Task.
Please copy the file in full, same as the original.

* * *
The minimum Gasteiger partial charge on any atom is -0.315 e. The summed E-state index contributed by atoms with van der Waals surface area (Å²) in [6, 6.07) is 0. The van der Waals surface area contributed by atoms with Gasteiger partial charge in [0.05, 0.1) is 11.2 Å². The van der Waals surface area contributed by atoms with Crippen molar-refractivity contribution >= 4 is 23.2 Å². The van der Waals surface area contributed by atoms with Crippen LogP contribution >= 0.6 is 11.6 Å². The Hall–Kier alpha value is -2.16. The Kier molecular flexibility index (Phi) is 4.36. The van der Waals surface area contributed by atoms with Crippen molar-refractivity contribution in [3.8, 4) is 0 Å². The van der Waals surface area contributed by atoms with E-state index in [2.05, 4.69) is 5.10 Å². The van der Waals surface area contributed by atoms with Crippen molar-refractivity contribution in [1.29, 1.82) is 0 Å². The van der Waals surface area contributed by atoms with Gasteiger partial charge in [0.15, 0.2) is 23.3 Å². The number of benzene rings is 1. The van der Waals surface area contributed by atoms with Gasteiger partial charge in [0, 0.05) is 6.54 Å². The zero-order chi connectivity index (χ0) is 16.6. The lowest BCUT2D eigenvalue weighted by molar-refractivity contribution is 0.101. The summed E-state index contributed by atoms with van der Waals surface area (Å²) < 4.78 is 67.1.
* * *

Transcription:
The minimum Gasteiger partial charge on any atom is -0.315 e. The summed E-state index contributed by atoms with van der Waals surface area (Å²) in [6, 6.07) is 0. The van der Waals surface area contributed by atoms with Gasteiger partial charge in [0.05, 0.1) is 11.2 Å². The van der Waals surface area contributed by atoms with Crippen molar-refractivity contribution >= 4 is 23.2 Å². The van der Waals surface area contributed by atoms with Crippen LogP contribution >= 0.6 is 11.6 Å². The Hall–Kier alpha value is -2.16. The Kier molecular flexibility index (Phi) is 4.36. The van der Waals surface area contributed by atoms with Crippen molar-refractivity contribution in [3.8, 4) is 0 Å². The van der Waals surface area contributed by atoms with E-state index in [2.05, 4.69) is 5.10 Å². The van der Waals surface area contributed by atoms with Crippen molar-refractivity contribution in [1.29, 1.82) is 0 Å². The van der Waals surface area contributed by atoms with Gasteiger partial charge in [0.15, 0.2) is 23.3 Å². The number of benzene rings is 1. The van der Waals surface area contributed by atoms with Gasteiger partial charge in [0, 0.05) is 6.54 Å². The zero-order chi connectivity index (χ0) is 16.6. The lowest BCUT2D eigenvalue weighted by molar-refractivity contribution is 0.101. The summed E-state index contributed by atoms with van der Waals surface area (Å²) < 4.78 is 67.1.